The April 2018 unemployment rate was 7.2%, down 0.3 percentage points (p.p.) from the previous month’s level,
0.7 p.p. from three months before and 2.3 p.p. from the same month of 2017.
This area has been a particular positive as the unemployment rate has gone from a Euro area laggard to one improving the overall average. Whilst in Anglo-saxon and Germanic terms it still looks high for Portugal it is an achievement.
only going back to November 2002 it is
possible to find a rate lower than that.
On a deeper level we learn something from the employment trends. For newer readers in the credit crunch era rises in employment have become a leading indicator for an economy. Looked at like this then there was a change in the summer of 2013 and since then an extra half a million or so Portuguese have found work. Returning to economic theory this is a change as it used to be considered a lagging indicator whereas now we often see it being a leading one.
The Bank of Portugal will be pleased to see this and will have its claims of wealth effects ready.
In the first quarter of 2018, the House Price Index (HPI) rose 12.2% in relation to the same quarter of the previous
year, 1.7 percentage points (p.p.) more than in the fourth quarter of 2017. This was the fifth consecutive quarter in
which dwelling prices accelerated
Perhaps this is what they meant by this.
Monetary and financial conditions contributed to this economic momentum, with the ECB’s monetary policy remaining accommodative.
A couple of areas stand out according to Reuters.
The National Statistics Institute said house prices in the Lisbon area rose 18.1 percent in the fourth quarter from a year earlier to an average of 1,262 euros per square meter. In Porto house prices rose 17.6 percent.
So Portugal now has the capital city house price disease. Just under half of recent turnover in houses by value has been in Lisbon. Yet the ordinary first-time buyer is seeing prices move out of reach.
The new better phase for Portugal is very welcome for what is a delightful country. But beneath the surface there are familiar issues. Let me start with an area that should be benefiting from the house price boom which is the banks.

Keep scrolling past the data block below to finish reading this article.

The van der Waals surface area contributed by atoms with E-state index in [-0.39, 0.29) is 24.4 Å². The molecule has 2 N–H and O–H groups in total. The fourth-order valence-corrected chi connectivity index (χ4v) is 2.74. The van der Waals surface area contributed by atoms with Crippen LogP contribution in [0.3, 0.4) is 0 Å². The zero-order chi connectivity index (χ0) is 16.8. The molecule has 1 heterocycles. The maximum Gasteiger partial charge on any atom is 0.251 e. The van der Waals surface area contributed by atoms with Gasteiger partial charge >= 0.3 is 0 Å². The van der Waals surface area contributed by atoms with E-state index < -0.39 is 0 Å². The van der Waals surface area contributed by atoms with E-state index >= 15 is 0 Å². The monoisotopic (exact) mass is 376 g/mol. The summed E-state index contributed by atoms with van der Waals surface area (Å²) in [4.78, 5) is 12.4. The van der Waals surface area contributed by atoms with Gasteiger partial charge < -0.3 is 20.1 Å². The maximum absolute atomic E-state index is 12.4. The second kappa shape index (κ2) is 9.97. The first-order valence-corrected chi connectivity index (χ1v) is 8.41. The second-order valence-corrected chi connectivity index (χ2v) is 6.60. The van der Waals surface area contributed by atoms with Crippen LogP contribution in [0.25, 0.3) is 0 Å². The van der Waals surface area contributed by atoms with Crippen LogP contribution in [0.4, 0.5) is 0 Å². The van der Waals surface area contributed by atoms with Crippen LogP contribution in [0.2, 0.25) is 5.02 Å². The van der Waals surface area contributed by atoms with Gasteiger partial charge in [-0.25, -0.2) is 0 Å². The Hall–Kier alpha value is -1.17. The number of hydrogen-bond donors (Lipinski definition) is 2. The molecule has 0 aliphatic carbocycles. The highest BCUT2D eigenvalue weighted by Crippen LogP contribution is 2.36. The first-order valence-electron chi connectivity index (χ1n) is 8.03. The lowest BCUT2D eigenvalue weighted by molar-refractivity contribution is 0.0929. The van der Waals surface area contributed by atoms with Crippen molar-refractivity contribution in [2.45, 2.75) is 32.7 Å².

Nevertheless, NPLs remain at high levels, in turn, weighing on banks’ profitability, funding and capital costs. High NPLs also hinder a more efficient allocation of resources in the corporate sector and thus weaken potential growth.
You may note that the European Central Bank prioritises the banks over the corporate sector as it reminds us that non performing loans remain an issue. Also there is the ongoing problem on how the new bank Novo Banco went from being perceived as clean to dirty like it was a diesel.
The FT’s Rob Smith has a story today on the latest complication. Novo Banco is planning to push ahead with its bond sale, which involves tendering outstanding senior bonds, despite a new legal challenge from a London-based hedge fund, which argues that it has actually already defaulted on its senior debt. ( FT Aplhaville).
Also there is this pointed out by @WEAYL around ten days ago.
CGD, BCP and Novo Banco lent 100 million to the venture capital company ECS at the end of 2017. The next day they received the same amount in a distribution of the fund’s capital managed by ECS. (Economic Online)
Next comes the issue of demographics of which I get a reminder whenever I go to Stockwell or little Portugal.
The resident population in Portugal at 31 December 2017 was estimated at 10,291,027 persons (18,546 fewer than in
2016). This results in a negative crude rate of total population change of -0.18%, maintaining the trend of population decline, despite its attenuation in comparison to recent years.
Even worse the departed are usually the young, healthy and educated.
Should the trade wars get worse, then there will be an issue for the car industry as it is around 4% of economic output and has been doing well.